“Bring me bones!” cursed Kalarel, standing before the altar of the dark lord of death and darkness. The zombie hound by his side leapt forward, flinging itself onto the paladin who now stood alone, a line of skeletal warriors behind him, the high priest of Orcus in front of him. A shining aura surrounded him such that as the undead minions approached, limbs jerking and armour creaking, they combusted into radiant fire and vanished into the darkness in glowing motes and embers. Nonetheless, the terrible hound clung to his great shield, it’s weight pulling him to one knee.

Theron dropped to the floor from the chain he had climbed down, looking around he saw his companions locked in combat amidst a pool of thick dark blood that lapped and splashed around their feet. From one side of the nightmarish temple of darkness approached a large rotting humanoid flanked by sneering ghoulish figures. The two Halflings, ducking in and out of the cover of the temple furnishings made there way across the chamber towards the undead horrors.

Cass and Fangorn had piled into the ranks of skeletal warriors and were busy trading blows with their deft opponents, while the warlock skirted the battle, unleashing bolts of eldritch energy at any foe who strayed from the pack.

Across the length of one wall an arch of darkness wavered in the thick stench-ridden air. Beyond the arch, shadowy forms writhed and convulsed. This was certainly the object of their quest, thought Theron, this was the portal they must somehow close. Theron decided on his course of action, and summoned a thunderwave that caused surge of blood from the pool to wash over a group of skeletal warriors, hurling them back into the stonework.

As the skeletons were smashed to pieces the party frontline arrived at where Kalarel stood, hurling searing dark energy into the melee.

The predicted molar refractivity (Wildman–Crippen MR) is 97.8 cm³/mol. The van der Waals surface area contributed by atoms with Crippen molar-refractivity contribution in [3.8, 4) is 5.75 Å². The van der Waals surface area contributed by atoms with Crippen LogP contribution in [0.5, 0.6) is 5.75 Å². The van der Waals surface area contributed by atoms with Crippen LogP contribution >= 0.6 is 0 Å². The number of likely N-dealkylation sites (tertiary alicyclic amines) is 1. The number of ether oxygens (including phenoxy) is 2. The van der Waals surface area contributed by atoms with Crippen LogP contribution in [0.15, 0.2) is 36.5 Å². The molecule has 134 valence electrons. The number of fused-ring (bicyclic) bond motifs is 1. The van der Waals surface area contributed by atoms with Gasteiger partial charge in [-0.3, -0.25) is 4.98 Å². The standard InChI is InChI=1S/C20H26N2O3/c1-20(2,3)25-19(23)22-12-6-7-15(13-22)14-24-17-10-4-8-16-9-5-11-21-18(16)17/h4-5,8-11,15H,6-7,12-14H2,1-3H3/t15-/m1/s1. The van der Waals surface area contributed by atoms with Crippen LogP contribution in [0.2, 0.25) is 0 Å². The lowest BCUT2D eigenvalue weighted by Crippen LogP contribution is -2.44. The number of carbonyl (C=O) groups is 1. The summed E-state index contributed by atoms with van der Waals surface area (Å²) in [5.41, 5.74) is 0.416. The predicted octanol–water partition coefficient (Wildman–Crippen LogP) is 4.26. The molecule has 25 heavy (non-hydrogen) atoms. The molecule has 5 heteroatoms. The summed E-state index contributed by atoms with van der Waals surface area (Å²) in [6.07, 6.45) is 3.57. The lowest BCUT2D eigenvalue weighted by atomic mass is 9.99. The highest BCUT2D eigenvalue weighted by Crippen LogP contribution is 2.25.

“It has been too long since I have engaged in combat!” he sneered, summoning a shield of darkness around him as the warriors closed in.

Meanwhile Aran and Ryam ducked and rolled around their opponents, two wights and the corruption corpse, whose necromantic auras threatened to freeze them in their tracks if they stood still for but an instant…

The Cathedral of Blood, Part 3

“So tell me, brave knight, however did you overcome such odds?’ Lady Markelhay asked, intrigued at the recent successes of the newly arrived group of adventurers.

“Well ma’am,” began the Eladrin Paladin, a glass of fine wine in his mailed hand, “I have often found myself just as comfortable surrounded by my enemies as by my friends. There is a certain keenness that comes to a sure soul in the midsts of such a battle, whereupon overwhelming opposition is nothing more than a precursor to victory.”

The Halfling Warlord sitting across the long dining table from the Eladrin spoke up, “Most people try to avoid being flanked, it’s a tricky position to be in, defensively speaking. Elwanen however thrives in just such a predicament. Outnumbering us was their first mistake.”

“Intriguing,” spoke Lord Markelhay, the imposing patriach of Fallcrest. “How did you slay the underpriest?”

“He was a bit tricky, as a matter of fact!” chirped another Halfling, who had paused from scoffing the niblets that surrounded him like a barricade. “We had to wade through near a dozen savages and just as many of those vampires!”

“Our companion Fangorn, a fellow the like of which I have never seen, has a knack for making progress through ranks of villains,” elaborated Elwanen. “Using the pit to his advantage, he dispatched several of their number and before long we flanked the underpriest. Cass was instrumental in consolidating our position.”

The assembled guests and hosts alike looked down the table to where a young woman was sitting, dressed as a warrior in scale mail, polished to a high shine, a chicken drumstick in one hand.

“I don’t mind telling you I very nearly didn’t make it at all. There were so many of them it was hard to tell friend from foe. But we got there in the end, and the underpriest fell, though not too swiftly.”

“Commendable work indeed,” praised Lord Markelhay, glancing across to another young woman who was wearing a fine white dress, sitting across from Cass. “You are examples to us all!” The finely dressed woman rolled her eyes slightly. This was Marianna Markelhay, niece to the Markelhays, a women of considerable bearing and poise, who wore a rapier at her side.

“But what became of Fangorn, I see him not amongst you now?” asked Lady Markelhay.

A voice was heard from the very far end of the table, where sat a dark-skinned elf with white hair, dressed in light armour. “Let’s just say he had to split.”

“I see, and so what of Kalarel?” continued the noblewoman. “At what point did you face him?”